Because of the Incarnation: Hope For Today and Forever

Piero de Cosimo, The Incarnation of Jesus, circa 1485/1508, Public Domain

Atheist, mythicist scholar Richard Carrier claims that Jesus Christ was a mythical person based mostly on the accounts of the resurrection that he views as coming from ancient, pagan gods. In addition to Carrier’s musings, American Atheist President David Silverman quips that The Christmas Story is “Fake News.” What do these skeptics rely upon for their views? After looking into what they are saying about the Birth of Jesus Christ, do they have a rational basis for denying the incarnation of Jesus Christ? For a Christian, this is a very important question to consider. In evaluating the reality of the historical Jesus, we have to start with the incarnation of Jesus Christ. After looking into things, the incarnation of Jesus Christ is something that is reasonable to place my faith in. In opposition to the opinions of Carrier and Silverman, I find that the historical incarnation of Jesus Christ is a reasonable conclusion from the evidence we have.   Furthermore, in contrast to the mythical figures that Carrier tries to join Jesus Christ with, the historical incarnation of Jesus Christ forms the basis of God’s intentional plan to have fellowship with humanity throughout time and also into eternity. Because of the incarnation of Christ we have hope for today and for eternity.

Romulus and Remus by Pietro de Cortona, circa 1643. Public Domain.

Among the mythical characters that Richard Carrier uses to promote his theory of a mythical Jesus are Romulus, the legendary Roman ruler and Zalmoxis, the Thracian mythical god (et al.). He makes comparisons between these “dying and rising gods” and Jesus Christ and based on his comparisons, he makes the leap that these preceding gods must have been the progenitors for the resurrection accounts of the Gospels.[1] The American Atheists are a bit glibber than Carrier in their annual holiday billboard advertisements. In keeping with Trump’s recent campaign against the mainline media, the American Atheists have trumpeted that the Christmas story is “fake news” and encourage people to “just skip church.”   Of this campaign, David Silverman, their leader, suggests that the Christmas story is not true and that religious people ignore the truth so they can enjoy the fellowship in churches.[2]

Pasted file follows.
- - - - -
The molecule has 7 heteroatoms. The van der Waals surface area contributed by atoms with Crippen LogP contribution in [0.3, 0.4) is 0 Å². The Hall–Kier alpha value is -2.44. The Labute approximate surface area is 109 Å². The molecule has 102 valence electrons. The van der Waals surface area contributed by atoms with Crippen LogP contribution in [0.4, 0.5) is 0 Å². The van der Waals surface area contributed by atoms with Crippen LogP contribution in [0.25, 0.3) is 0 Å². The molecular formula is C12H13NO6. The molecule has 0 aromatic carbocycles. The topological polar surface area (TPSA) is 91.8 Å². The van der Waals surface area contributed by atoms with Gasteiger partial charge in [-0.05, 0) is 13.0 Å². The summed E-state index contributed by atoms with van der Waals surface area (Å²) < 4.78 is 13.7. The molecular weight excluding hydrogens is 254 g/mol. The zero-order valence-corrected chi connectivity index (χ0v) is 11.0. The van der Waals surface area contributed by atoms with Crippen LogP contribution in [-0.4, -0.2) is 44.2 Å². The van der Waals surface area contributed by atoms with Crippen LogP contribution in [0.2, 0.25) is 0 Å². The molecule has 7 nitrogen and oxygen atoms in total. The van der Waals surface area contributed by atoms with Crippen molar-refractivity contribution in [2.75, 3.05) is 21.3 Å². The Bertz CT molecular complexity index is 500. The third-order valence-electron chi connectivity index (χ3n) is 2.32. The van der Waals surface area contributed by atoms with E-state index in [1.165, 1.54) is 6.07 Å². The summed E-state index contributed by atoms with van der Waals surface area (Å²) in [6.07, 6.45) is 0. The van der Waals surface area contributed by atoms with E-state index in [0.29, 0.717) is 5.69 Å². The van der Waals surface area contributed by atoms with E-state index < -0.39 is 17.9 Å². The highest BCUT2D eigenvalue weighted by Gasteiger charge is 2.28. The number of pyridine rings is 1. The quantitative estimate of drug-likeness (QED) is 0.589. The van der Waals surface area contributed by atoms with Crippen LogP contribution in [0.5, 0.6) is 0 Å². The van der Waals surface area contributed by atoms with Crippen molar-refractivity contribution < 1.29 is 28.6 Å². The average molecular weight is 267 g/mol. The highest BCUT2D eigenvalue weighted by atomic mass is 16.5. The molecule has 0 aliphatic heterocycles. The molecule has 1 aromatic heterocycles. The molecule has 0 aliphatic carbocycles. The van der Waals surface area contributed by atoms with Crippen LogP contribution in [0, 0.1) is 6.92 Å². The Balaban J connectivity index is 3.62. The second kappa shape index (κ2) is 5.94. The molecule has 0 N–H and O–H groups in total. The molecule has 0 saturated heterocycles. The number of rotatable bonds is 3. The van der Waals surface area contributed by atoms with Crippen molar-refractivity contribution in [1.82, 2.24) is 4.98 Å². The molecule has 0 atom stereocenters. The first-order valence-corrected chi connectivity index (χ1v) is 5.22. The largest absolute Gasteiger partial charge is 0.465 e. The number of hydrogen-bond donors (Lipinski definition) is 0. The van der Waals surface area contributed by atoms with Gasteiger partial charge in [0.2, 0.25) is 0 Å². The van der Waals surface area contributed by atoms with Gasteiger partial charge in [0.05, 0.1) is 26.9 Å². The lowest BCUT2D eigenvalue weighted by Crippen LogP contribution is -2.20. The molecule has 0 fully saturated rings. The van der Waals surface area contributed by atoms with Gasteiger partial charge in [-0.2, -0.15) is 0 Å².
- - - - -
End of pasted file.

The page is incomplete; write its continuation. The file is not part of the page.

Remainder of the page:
In my recently completed PhD thesis, I analyzed Carrier’s “mythical Jesus” claim and found that his comparisons do not match up to the data coming from the New Testament about Jesus Christ nor do they match the data coming from the mythical accounts Carrier draws from. Furthermore, I also found that Carrier does not understand what evidence is nor does he realize that his whole thesis is based upon a logical fallacy (post hoc ergo propter hoc- assuming causality just because one event precedes another). In addition to this, I found that the Gospel narratives were actually based upon accepted principles of evidence. It seems that Carrier and Silverman cannot accept the evidence supporting a supernatural yet historical event.[3]

If Jesus is not a reformulated pagan deity, then where does the idea of Jesus, and more specifically the Christmas story come from? We have no further to look than the Old Testament. As borne out in the Old Testament, the advent of a promised deliverer was known for a long time.   In Genesis 12:3, Abram has an encounter with God who tells him that all of the people’s of the Earth will be blessed through him. Even though Abram is recognized as the founder of the house of Israel (and also claimed by the Arabs as their founder), how is it that one man could bless all of the nations of the World? Even though this verse does not mention Jesus per se, two early Christian leaders, Paul and Peter as recorded by Luke point to Jesus Christ as the person who fulfills this promise.[4] Moreover in Acts 3:22, Peter refers to Jesus as the fulfillment of a prophecy given by Moses in Deut. Chapter 18 when Moses foretells of a prophet who will be raised up from Israel. Regarding the widespread blessing of Abraham’s lineage, Genesis 49:10 discusses a ruler from out of the tribe of Judah whose reign includes all nations. Matthew (ch. 1) and Luke (ch. 3) both discuss how Jesus was descended from Judah. Continuing further on in the Old Testament, the eternal aspect of Abraham’s blessing is discussed by Nathan the prophet when he is instructed to tell David that his throne “will be established forever (2 Sam. 7:16, 17).” It is clear that the Old Testament speaks of a future eternal king and that New Testament writers saw the origins of Jesus Christ in many prophetic Old Testament passages, not in pagan gods.